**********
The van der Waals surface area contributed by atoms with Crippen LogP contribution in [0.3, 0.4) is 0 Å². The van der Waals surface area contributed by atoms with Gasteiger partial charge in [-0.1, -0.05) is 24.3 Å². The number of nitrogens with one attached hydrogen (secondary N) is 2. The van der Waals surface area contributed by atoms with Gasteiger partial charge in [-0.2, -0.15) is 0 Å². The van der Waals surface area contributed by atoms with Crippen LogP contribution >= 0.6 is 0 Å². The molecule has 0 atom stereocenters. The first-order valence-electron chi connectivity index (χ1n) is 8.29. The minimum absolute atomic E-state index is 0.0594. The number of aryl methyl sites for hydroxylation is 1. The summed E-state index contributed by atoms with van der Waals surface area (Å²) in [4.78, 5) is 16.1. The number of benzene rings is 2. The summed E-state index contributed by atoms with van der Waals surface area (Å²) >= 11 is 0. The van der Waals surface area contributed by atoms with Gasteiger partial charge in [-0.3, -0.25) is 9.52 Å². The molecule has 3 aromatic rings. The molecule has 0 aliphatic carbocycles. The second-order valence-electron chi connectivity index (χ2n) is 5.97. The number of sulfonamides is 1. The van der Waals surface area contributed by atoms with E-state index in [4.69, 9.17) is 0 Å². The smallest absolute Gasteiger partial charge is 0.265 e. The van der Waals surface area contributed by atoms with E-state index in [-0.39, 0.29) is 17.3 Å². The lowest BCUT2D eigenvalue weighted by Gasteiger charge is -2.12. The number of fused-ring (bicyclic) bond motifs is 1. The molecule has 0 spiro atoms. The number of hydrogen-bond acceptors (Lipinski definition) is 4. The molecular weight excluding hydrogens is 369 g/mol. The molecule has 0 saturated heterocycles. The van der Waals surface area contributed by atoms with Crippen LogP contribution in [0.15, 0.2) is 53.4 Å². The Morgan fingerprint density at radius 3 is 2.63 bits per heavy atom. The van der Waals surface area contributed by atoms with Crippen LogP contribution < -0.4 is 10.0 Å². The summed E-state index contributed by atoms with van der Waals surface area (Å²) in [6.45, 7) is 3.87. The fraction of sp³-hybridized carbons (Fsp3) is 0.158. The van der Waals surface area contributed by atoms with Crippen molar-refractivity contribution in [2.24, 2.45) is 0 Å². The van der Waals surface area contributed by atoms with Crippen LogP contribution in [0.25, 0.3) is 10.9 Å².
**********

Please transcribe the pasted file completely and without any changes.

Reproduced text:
The van der Waals surface area contributed by atoms with Crippen LogP contribution in [0.3, 0.4) is 0 Å². The van der Waals surface area contributed by atoms with Gasteiger partial charge in [-0.1, -0.05) is 24.3 Å². The number of nitrogens with one attached hydrogen (secondary N) is 2. The van der Waals surface area contributed by atoms with Gasteiger partial charge in [-0.2, -0.15) is 0 Å². The van der Waals surface area contributed by atoms with Crippen LogP contribution >= 0.6 is 0 Å². The molecule has 0 atom stereocenters. The first-order valence-electron chi connectivity index (χ1n) is 8.29. The minimum absolute atomic E-state index is 0.0594. The number of aryl methyl sites for hydroxylation is 1. The summed E-state index contributed by atoms with van der Waals surface area (Å²) in [4.78, 5) is 16.1. The number of benzene rings is 2. The summed E-state index contributed by atoms with van der Waals surface area (Å²) >= 11 is 0. The van der Waals surface area contributed by atoms with Gasteiger partial charge in [-0.3, -0.25) is 9.52 Å². The molecule has 3 aromatic rings. The molecule has 0 aliphatic carbocycles. The second-order valence-electron chi connectivity index (χ2n) is 5.97. The number of sulfonamides is 1. The van der Waals surface area contributed by atoms with E-state index in [4.69, 9.17) is 0 Å². The smallest absolute Gasteiger partial charge is 0.265 e. The van der Waals surface area contributed by atoms with E-state index in [-0.39, 0.29) is 17.3 Å². The lowest BCUT2D eigenvalue weighted by Gasteiger charge is -2.12. The number of fused-ring (bicyclic) bond motifs is 1. The molecule has 0 spiro atoms. The number of hydrogen-bond acceptors (Lipinski definition) is 4. The molecular weight excluding hydrogens is 369 g/mol. The molecule has 0 saturated heterocycles. The van der Waals surface area contributed by atoms with Crippen LogP contribution in [0.15, 0.2) is 53.4 Å². The Morgan fingerprint density at radius 3 is 2.63 bits per heavy atom. The van der Waals surface area contributed by atoms with Crippen LogP contribution < -0.4 is 10.0 Å². The summed E-state index contributed by atoms with van der Waals surface area (Å²) in [6.45, 7) is 3.87. The fraction of sp³-hybridized carbons (Fsp3) is 0.158. The van der Waals surface area contributed by atoms with Crippen molar-refractivity contribution in [2.24, 2.45) is 0 Å². The van der Waals surface area contributed by atoms with Crippen LogP contribution in [0.25, 0.3) is 10.9 Å².